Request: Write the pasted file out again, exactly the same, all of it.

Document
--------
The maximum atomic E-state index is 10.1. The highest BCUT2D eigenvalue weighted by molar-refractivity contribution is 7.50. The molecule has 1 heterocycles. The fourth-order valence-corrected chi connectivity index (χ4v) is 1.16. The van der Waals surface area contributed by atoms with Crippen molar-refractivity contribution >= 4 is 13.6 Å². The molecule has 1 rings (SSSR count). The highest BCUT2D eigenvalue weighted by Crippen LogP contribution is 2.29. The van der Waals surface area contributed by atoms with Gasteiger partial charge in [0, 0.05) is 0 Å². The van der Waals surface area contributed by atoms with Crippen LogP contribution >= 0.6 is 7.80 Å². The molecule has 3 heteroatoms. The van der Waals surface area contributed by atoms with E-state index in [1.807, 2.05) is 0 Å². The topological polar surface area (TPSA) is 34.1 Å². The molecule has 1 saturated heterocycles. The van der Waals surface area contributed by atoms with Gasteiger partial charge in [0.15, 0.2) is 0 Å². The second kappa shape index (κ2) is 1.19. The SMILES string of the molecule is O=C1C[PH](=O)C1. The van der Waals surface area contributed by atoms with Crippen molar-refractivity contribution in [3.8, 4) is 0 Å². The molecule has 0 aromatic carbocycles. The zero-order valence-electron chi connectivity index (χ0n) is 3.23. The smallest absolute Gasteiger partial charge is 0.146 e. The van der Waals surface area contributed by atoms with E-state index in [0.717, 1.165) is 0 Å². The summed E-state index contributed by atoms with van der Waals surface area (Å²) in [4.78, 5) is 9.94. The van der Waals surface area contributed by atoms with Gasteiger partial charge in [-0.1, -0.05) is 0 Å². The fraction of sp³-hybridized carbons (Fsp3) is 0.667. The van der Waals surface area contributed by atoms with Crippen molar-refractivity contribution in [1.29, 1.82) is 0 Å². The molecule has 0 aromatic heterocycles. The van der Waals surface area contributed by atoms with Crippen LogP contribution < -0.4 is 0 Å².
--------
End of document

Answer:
The maximum atomic E-state index is 10.1. The highest BCUT2D eigenvalue weighted by molar-refractivity contribution is 7.50. The molecule has 1 heterocycles. The fourth-order valence-corrected chi connectivity index (χ4v) is 1.16. The van der Waals surface area contributed by atoms with Crippen molar-refractivity contribution >= 4 is 13.6 Å². The molecule has 1 rings (SSSR count). The highest BCUT2D eigenvalue weighted by Crippen LogP contribution is 2.29. The van der Waals surface area contributed by atoms with Gasteiger partial charge in [0, 0.05) is 0 Å². The van der Waals surface area contributed by atoms with Crippen LogP contribution >= 0.6 is 7.80 Å². The molecule has 3 heteroatoms. The van der Waals surface area contributed by atoms with E-state index in [1.807, 2.05) is 0 Å². The topological polar surface area (TPSA) is 34.1 Å². The molecule has 1 saturated heterocycles. The van der Waals surface area contributed by atoms with Gasteiger partial charge in [0.15, 0.2) is 0 Å². The second kappa shape index (κ2) is 1.19. The SMILES string of the molecule is O=C1C[PH](=O)C1. The van der Waals surface area contributed by atoms with Crippen molar-refractivity contribution in [3.8, 4) is 0 Å². The molecule has 0 aromatic carbocycles. The zero-order valence-electron chi connectivity index (χ0n) is 3.23. The smallest absolute Gasteiger partial charge is 0.146 e. The van der Waals surface area contributed by atoms with E-state index in [0.717, 1.165) is 0 Å². The summed E-state index contributed by atoms with van der Waals surface area (Å²) in [4.78, 5) is 9.94. The van der Waals surface area contributed by atoms with Gasteiger partial charge in [-0.1, -0.05) is 0 Å². The fraction of sp³-hybridized carbons (Fsp3) is 0.667. The van der Waals surface area contributed by atoms with Crippen molar-refractivity contribution in [1.29, 1.82) is 0 Å². The molecule has 0 aromatic heterocycles. The van der Waals surface area contributed by atoms with Crippen LogP contribution < -0.4 is 0 Å².